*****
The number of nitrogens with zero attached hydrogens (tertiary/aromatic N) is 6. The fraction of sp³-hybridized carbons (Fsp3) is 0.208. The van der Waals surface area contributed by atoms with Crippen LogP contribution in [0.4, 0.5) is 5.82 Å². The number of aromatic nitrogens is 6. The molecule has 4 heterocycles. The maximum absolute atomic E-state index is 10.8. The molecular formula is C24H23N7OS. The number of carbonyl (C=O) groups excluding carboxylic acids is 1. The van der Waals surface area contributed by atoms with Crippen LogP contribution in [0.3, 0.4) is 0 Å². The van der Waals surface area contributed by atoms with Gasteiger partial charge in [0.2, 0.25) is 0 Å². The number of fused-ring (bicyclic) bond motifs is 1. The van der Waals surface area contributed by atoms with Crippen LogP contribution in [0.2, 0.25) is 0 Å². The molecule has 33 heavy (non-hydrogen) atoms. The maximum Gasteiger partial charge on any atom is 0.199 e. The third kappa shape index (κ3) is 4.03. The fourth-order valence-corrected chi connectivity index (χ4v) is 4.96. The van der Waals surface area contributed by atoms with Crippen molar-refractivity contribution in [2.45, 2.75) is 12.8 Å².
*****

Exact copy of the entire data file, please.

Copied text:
The number of nitrogens with zero attached hydrogens (tertiary/aromatic N) is 6. The fraction of sp³-hybridized carbons (Fsp3) is 0.208. The van der Waals surface area contributed by atoms with Crippen LogP contribution in [0.4, 0.5) is 5.82 Å². The number of aromatic nitrogens is 6. The molecule has 4 heterocycles. The maximum absolute atomic E-state index is 10.8. The molecular formula is C24H23N7OS. The number of carbonyl (C=O) groups excluding carboxylic acids is 1. The van der Waals surface area contributed by atoms with Crippen LogP contribution in [0.3, 0.4) is 0 Å². The van der Waals surface area contributed by atoms with Gasteiger partial charge in [0.2, 0.25) is 0 Å². The number of fused-ring (bicyclic) bond motifs is 1. The van der Waals surface area contributed by atoms with Crippen LogP contribution in [0.2, 0.25) is 0 Å². The molecule has 33 heavy (non-hydrogen) atoms. The maximum Gasteiger partial charge on any atom is 0.199 e. The third kappa shape index (κ3) is 4.03. The fourth-order valence-corrected chi connectivity index (χ4v) is 4.96. The van der Waals surface area contributed by atoms with Crippen molar-refractivity contribution in [2.45, 2.75) is 12.8 Å².